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Cohoes City

Cohoes City Hall is located at 97 Mohawk Street, Cohoes NY 12047; phone: 518-233-2110.

Cohoes City

Beginnings [1]

The original village of Cohoes, and indeed nearly the whole settlement in this vicinity, was within the domain of Van Rensselaer. On the north side of the Mohawk was the Halve Maan (Half-Moon) patent. The islands at the mouth of the Mohawk not long after came into the possession of Capt. Goosen Gerritse Van Schaick. He died in 1676. Subsequent occupants of that part of the present city were Guert Hendrickse Van Schoonhoven, Harmon Lieverse and Roeloff Gerritse Van Der Werken. Mrs. C.V.S. Baldwin, at present residing on the island, is a lineal descendant of the Capt. Van Schaick just mentioned. Commencing at the north line of the Rensselaerwyck (Manor Avenue), the colonists under the patroon were Heamstreet, Onderkirk, Lansing, Fonda, Clute. But it goes to show the great foresight of the patroon that he reserved quite a strip of land on the west side of the river, below the Falls — land which is at present of very great value for manufacturing purposes.

North of the Manor Avenue was the Van Olinde estate, a part of which has been sold for city lots, and more is in the possession of Mr. James Morrison. There is also a part of this estate in the hands of heirs of the late Isaac D.F. Lansing. In the deed of the lands next north of the Manor Avenue, by Daniel Van Olinde (who was of the first generation after the original owners, who obtained possession from the Indians), to Walran Clute, there was granted a privilege to build one or more saw-mills and a grind-mill. The date of this deed was 1720. This was probably the beginning of mills in a town to be greatly noted thereafter for its many wheels and spindles. The honest Dutch farmers soon saw that there was wealth in the Cohoes Falls, as well as in the rich soil.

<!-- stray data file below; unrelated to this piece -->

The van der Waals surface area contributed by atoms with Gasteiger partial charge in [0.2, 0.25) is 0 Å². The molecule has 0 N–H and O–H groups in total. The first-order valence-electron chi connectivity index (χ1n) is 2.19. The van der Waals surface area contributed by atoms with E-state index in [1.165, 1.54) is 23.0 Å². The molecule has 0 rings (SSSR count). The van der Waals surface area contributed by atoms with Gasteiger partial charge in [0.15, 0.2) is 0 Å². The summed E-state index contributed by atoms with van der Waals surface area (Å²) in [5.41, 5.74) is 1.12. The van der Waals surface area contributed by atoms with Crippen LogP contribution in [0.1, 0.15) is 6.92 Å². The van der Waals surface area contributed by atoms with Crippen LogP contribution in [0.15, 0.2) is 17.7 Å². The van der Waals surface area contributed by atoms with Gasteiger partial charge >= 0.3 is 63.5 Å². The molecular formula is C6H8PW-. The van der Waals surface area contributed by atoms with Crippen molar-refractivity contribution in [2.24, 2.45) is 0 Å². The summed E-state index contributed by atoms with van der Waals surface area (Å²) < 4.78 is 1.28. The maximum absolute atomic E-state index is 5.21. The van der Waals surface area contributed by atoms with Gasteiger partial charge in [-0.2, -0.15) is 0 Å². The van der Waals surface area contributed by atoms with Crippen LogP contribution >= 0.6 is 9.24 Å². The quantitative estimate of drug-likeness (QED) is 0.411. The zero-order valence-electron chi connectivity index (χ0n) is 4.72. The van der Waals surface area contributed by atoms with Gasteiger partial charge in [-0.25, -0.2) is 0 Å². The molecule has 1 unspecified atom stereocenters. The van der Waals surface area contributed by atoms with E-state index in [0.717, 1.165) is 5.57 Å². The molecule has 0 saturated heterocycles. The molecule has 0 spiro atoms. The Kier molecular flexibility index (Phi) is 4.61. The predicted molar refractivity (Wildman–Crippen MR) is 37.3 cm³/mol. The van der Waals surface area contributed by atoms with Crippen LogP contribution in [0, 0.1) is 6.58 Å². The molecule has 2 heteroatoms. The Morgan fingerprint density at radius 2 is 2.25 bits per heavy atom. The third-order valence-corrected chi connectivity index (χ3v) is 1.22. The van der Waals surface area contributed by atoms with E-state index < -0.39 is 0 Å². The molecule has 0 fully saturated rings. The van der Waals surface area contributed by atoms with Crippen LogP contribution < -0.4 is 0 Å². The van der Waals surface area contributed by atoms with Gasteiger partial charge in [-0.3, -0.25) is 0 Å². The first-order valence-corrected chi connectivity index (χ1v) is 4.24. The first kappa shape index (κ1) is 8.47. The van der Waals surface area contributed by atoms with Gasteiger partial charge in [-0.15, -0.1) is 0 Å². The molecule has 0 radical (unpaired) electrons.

In 1830 Cohoes contained about twenty houses. In 1848 the time had arrived to incorporate the thriving village.

The first charter election was held June 12, when 521 votes were cast, and the following trustees were elected: Alfred Phelps, Joshua R. Clarke, George Abbott, Henry D. Fuller and William Burton.

Joshua R. Clarke was chosen President. The assessors chosen were Henry E. Earl, John P. Steenberg and Wm. H. Hollister. The other officers chosen were: Treasurer, Chas. A. Olmsted; Collector, John B. Harrison; Clerk, John Van Santvoord; Pound Master, Isaac F. Fletcher; Fire Wardens, Jacob Upham, Henry Van Auken, John McGill, Wm. Osterhout and Abram Ostrom.

At the time of the incorporation the area of the village was about 1,600 acres.

The bill incorporating Cohoes as a city passed the Assembly April 15, 1869, and became a law May 19 of that year.

The first election, held April 12, 1870, resulted in the choice of Charles H. Adams for Mayor, and the following Aldermen: David J. Johnston, Egbert Lansing, George Campbell, Moses S. Younglove, Bartholomew Mulcahy, Walter Witbeck, Charles F. North and Charles Hay. At this election the following School Commissioners were chosen: Frank Reavey, Daniel Simpson, Wm. Burton, E. N. Page, A. M. Harmon, Jonathan Hiller, Wm. Travis, Wm. S. Crane.

The several Mayors of the city succeeding Mr. Adams have been: David J. Johnston, 1872; Henry S. Bogne, 1874; David J. Johnston, 1876; William E. Thorn, 1878, 1880; Alfred LeRoy, 1882-1884.

  1. Tenney, Jonathan, et. al., History of the County of Albany, N.Y., from 1609 to 1886, W. W. Munsell and Co., Publishers, 1886.
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